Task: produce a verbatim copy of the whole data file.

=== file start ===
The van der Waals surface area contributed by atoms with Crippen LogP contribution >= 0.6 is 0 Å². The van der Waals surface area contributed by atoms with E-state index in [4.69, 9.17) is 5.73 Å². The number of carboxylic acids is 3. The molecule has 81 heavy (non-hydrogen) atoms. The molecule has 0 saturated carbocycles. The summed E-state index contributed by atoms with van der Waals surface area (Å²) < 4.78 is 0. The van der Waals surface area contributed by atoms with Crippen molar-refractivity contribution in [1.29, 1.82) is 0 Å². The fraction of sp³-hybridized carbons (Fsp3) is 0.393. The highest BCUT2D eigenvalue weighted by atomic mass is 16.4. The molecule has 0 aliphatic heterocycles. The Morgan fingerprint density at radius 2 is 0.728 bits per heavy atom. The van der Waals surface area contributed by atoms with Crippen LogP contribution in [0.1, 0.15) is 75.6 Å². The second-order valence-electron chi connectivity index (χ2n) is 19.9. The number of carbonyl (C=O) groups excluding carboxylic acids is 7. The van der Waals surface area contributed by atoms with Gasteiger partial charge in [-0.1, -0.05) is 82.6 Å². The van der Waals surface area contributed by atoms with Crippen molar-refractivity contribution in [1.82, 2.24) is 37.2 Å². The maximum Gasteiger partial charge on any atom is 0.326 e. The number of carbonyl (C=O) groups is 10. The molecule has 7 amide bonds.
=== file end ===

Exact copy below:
The van der Waals surface area contributed by atoms with Crippen LogP contribution >= 0.6 is 0 Å². The van der Waals surface area contributed by atoms with E-state index in [4.69, 9.17) is 5.73 Å². The number of carboxylic acids is 3. The molecule has 81 heavy (non-hydrogen) atoms. The molecule has 0 saturated carbocycles. The summed E-state index contributed by atoms with van der Waals surface area (Å²) < 4.78 is 0. The van der Waals surface area contributed by atoms with Crippen molar-refractivity contribution in [1.29, 1.82) is 0 Å². The fraction of sp³-hybridized carbons (Fsp3) is 0.393. The highest BCUT2D eigenvalue weighted by atomic mass is 16.4. The molecule has 0 aliphatic heterocycles. The Morgan fingerprint density at radius 2 is 0.728 bits per heavy atom. The van der Waals surface area contributed by atoms with Crippen LogP contribution in [0.1, 0.15) is 75.6 Å². The second-order valence-electron chi connectivity index (χ2n) is 19.9. The number of carbonyl (C=O) groups excluding carboxylic acids is 7. The van der Waals surface area contributed by atoms with Gasteiger partial charge in [-0.1, -0.05) is 82.6 Å². The van der Waals surface area contributed by atoms with Crippen molar-refractivity contribution in [1.82, 2.24) is 37.2 Å². The maximum Gasteiger partial charge on any atom is 0.326 e. The number of carbonyl (C=O) groups is 10. The molecule has 7 amide bonds.